Family nameNASH Given namesHenry Alexander SexMale Father's nameNASH Charles Mother's nameEllen Eliza (Parr) Place of birthTullamarine Place of deathParkville Age61

Olive supplied many photos which were included in my 1989 and 1998 histories, unfortunately, as poor quality photo copies, but luckily I later scanned her photo of the Fairview homestead. See:

It was Olive who led me to Alma Koch.

Alma was the grand daughter of Charles Nash Snr who had established Fairview in 1852 and married Mary Gage two years later. Her father was Mark Cooper, after whom part of Black St was renamed Coopers Hill Drive by the City of Broadmeadows, probably at the suggestion of Cr Ed. Hoctor who introduced me to Jack Hoctor. Alma told me about walking across Percy Judd's Chandos Park as a child to visit Grandma (Mary) Nash at Fairview and enabled me to draw a map of the portion of Broadmeadows Township in the parish of Tullamarine, between Forman St and the Moonee Ponds Creek, showing the land farmed by her father. She'd obviously been kept in the dark about her father's suicide. But it was her husband Fred who provided the greatest information that will never be found on the internet. After their marriage, Fred moved into their house in Forman St, part of the boundary between Broadmeadows Township and "Gladstone" which Stanley Korman bought from F.N.Levin as detailed in Andrew Lemon's BROADMEADOWS: A FORGOTTEN HISTORY.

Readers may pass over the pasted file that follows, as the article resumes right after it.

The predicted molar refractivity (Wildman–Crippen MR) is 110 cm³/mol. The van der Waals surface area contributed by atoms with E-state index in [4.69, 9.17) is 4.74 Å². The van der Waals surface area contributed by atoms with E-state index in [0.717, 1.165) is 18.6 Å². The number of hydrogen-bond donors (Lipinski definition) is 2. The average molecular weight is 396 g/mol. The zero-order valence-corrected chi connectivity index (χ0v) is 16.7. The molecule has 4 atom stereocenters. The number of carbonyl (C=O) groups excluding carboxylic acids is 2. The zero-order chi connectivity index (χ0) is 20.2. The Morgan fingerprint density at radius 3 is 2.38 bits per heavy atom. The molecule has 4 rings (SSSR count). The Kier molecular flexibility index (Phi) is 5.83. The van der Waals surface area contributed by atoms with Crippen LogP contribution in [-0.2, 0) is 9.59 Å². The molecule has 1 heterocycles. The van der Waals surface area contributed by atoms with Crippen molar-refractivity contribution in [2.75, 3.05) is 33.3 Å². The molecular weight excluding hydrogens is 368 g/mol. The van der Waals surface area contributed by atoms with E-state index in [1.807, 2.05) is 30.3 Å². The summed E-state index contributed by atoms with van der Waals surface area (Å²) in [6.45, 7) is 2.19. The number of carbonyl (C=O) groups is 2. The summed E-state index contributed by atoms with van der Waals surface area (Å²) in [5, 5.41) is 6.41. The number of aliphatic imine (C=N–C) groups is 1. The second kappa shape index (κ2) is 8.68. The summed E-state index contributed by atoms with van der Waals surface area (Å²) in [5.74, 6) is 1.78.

Korman went broke which resulted in many shareholders in his companies losing their life savings so I'd regarded him as a villain until Fred explained why he went broke. Korman's grand plan on page 197 of Lemon's book would have become a reality in the mid 1950's if the M.M.B.W. had not refused to extend the water mains to what became a decade later Costain and Jennings' GLADSTONE PARK. Fred learned this during a chat with Korman across the boundary fence and had the greatest admiration for Korman.

EventMarriage Event registration number12347 Registration year1936
Personal information
Family nameCOOPER Given namesAlma Flor SexUnknown Spouse's family nameKOCH Spouse's given namesFredk Jas

EventBirth Event registration number26158 Registration year1911
Personal information
Family nameCOOPER Given namesAlma Flor SexUnknown Father's nameMark Mother's nameEllen (Nash) Place of birthBROADMEADOWS

EventDeath Event registration number23913 Registration year1972
Personal information
Family nameCOOPER Given namesEllen SexFemale Father's nameNASH Charles Mother's nameMary (Gage) Place of birthTullamarine Place of deathGreenvale Age96

While reading page 45 of WHERE BIG BIRDS SOAR, I discovered that Colin had actually named his parents as Bill and Marion and that I had the wrong birth record for Colin. Why he was born at Maldon is unknown; perhaps his mother's family was there. (Marion Agnes was born at Majorca in 1867 and married in 1888, the year that they moved to Tullamarine. The distance from Majorca to Maldon is (39.2 km) via Baringhup Rd.)

EventBirth Event registration number21411 Registration year1896
Personal information
Family nameWILLIAMS Given namesCollin Andrew SexMale Father's nameWm Thos Mother's nameMarion Agnes (Barr) Place of birthMALDON